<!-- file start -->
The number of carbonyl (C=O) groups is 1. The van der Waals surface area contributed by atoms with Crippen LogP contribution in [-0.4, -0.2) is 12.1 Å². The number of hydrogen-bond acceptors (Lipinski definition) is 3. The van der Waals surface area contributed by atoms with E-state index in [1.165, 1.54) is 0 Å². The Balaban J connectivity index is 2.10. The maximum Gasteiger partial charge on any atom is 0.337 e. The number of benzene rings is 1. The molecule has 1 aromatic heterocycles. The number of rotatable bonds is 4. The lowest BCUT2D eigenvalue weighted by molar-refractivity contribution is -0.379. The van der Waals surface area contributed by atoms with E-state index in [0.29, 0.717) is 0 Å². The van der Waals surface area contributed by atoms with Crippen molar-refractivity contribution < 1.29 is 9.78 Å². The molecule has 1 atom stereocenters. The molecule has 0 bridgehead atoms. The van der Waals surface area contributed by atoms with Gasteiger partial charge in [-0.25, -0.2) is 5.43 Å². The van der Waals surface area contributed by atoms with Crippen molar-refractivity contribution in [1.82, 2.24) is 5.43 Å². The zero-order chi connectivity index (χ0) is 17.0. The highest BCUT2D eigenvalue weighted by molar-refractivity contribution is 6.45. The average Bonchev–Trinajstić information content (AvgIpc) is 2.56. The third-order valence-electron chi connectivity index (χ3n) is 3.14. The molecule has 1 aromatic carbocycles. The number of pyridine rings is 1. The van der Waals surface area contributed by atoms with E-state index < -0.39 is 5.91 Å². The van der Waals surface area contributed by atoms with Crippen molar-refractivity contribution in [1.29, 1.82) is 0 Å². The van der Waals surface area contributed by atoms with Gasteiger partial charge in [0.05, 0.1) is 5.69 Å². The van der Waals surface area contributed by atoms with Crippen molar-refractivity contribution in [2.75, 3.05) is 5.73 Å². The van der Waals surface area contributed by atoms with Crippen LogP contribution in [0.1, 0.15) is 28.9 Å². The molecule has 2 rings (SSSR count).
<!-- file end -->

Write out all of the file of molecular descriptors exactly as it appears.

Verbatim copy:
The number of carbonyl (C=O) groups is 1. The van der Waals surface area contributed by atoms with Crippen LogP contribution in [-0.4, -0.2) is 12.1 Å². The number of hydrogen-bond acceptors (Lipinski definition) is 3. The van der Waals surface area contributed by atoms with E-state index in [1.165, 1.54) is 0 Å². The Balaban J connectivity index is 2.10. The maximum Gasteiger partial charge on any atom is 0.337 e. The number of benzene rings is 1. The molecule has 1 aromatic heterocycles. The number of rotatable bonds is 4. The lowest BCUT2D eigenvalue weighted by molar-refractivity contribution is -0.379. The van der Waals surface area contributed by atoms with E-state index in [0.29, 0.717) is 0 Å². The van der Waals surface area contributed by atoms with Crippen molar-refractivity contribution < 1.29 is 9.78 Å². The molecule has 1 atom stereocenters. The molecule has 0 bridgehead atoms. The van der Waals surface area contributed by atoms with Gasteiger partial charge in [-0.25, -0.2) is 5.43 Å². The van der Waals surface area contributed by atoms with Crippen molar-refractivity contribution in [1.82, 2.24) is 5.43 Å². The zero-order chi connectivity index (χ0) is 17.0. The highest BCUT2D eigenvalue weighted by molar-refractivity contribution is 6.45. The average Bonchev–Trinajstić information content (AvgIpc) is 2.56. The third-order valence-electron chi connectivity index (χ3n) is 3.14. The molecule has 1 aromatic carbocycles. The number of pyridine rings is 1. The van der Waals surface area contributed by atoms with E-state index < -0.39 is 5.91 Å². The van der Waals surface area contributed by atoms with Crippen molar-refractivity contribution in [1.29, 1.82) is 0 Å². The van der Waals surface area contributed by atoms with Gasteiger partial charge in [0.05, 0.1) is 5.69 Å². The van der Waals surface area contributed by atoms with Crippen molar-refractivity contribution in [2.75, 3.05) is 5.73 Å². The van der Waals surface area contributed by atoms with Crippen LogP contribution in [0.1, 0.15) is 28.9 Å². The molecule has 2 rings (SSSR count).